The UK-based liquor giant is suing the state over a 1937 statute, which requires a distillery to store spirits in the county or adjoining county where they were produced, and which the firm says is unconstitutional
UK-based liquor giant Diageo has sued the state of Tennessee over a nearly 80 year-old-law whiskey storage law the firm says is unconstitutional. The suit represents another volley in the so-called “Whiskey Wars” between booze makers tussling over the definition of Tennessee whiskey.
Diageo, which owns the Tennessee-based George Dickel whiskey brand, seeks to overturn a 1937 statute that requires a distillery to store spirits in the county in which they were produced or in an adjoining county, per an amendment passed last year. Diageo contends the law violates the commerce clause and 14th amendment to the U.S. constitution.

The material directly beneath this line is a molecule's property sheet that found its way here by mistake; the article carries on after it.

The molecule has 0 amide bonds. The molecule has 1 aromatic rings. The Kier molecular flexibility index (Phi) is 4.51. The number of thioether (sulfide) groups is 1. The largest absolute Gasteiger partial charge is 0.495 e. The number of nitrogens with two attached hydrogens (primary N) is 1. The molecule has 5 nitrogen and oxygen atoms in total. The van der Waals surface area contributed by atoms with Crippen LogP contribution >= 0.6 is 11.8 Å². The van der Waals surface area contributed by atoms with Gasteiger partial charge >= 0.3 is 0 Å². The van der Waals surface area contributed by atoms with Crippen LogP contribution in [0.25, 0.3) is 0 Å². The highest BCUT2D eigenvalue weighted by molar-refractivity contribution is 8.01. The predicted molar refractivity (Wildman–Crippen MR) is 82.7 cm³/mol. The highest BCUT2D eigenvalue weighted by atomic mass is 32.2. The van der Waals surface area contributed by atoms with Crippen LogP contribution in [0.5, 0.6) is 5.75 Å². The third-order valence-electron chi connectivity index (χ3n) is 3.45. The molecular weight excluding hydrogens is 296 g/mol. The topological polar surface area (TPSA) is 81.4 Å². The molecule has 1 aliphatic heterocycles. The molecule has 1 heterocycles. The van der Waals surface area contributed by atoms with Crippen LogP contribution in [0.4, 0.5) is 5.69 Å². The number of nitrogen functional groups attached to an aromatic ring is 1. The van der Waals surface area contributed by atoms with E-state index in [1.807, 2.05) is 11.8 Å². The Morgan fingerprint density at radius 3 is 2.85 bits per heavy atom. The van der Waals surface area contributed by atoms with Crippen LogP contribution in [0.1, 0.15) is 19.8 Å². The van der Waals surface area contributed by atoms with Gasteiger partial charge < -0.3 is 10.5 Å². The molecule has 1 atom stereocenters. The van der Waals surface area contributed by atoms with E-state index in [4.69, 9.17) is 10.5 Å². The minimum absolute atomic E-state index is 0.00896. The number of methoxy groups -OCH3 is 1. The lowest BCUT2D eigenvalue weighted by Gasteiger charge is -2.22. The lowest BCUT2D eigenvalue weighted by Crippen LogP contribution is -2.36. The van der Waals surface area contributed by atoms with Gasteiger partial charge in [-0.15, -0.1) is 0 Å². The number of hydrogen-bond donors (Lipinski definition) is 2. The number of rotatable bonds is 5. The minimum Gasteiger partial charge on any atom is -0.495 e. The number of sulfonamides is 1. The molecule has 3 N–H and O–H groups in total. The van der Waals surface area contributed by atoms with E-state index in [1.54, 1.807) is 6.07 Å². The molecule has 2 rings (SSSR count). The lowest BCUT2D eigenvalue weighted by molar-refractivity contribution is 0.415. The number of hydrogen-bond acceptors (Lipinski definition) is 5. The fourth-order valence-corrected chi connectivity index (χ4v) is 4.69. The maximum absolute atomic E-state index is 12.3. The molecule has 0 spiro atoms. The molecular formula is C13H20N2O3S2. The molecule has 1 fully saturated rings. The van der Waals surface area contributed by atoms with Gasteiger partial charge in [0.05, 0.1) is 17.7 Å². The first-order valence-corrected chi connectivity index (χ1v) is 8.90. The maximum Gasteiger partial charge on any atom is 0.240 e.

The suit is, in effect, a proxy battle in an ongoing fight between the two top whiskey producers in Tennessee, Jack Daniel’s and George Dickel, over what liquor is allowed to carry the label “Tennessee Whiskey.” Last year, Tennessee passed a law at the behest of Jack Daniel’s requiring all whiskey carrying the label to made mostly from corn, charcoal filtered and aged in unused oak barrels—which happens to be the recipe for Jack Daniel’s whiskey, by far the biggest whiskey producer in the state. Diageo-owned George Dickel spearheaded an as-yet unsuccessful campaign to repeal the law.
Though the lawsuit marks an escalation there may be hope for an out of court settlement. In a statement to TIME, a Diageo U.S. spokesperson said, “Based on discussions between both parties late Friday we are hopeful that we can come to a mutually agreeable solution on this matter in short order.”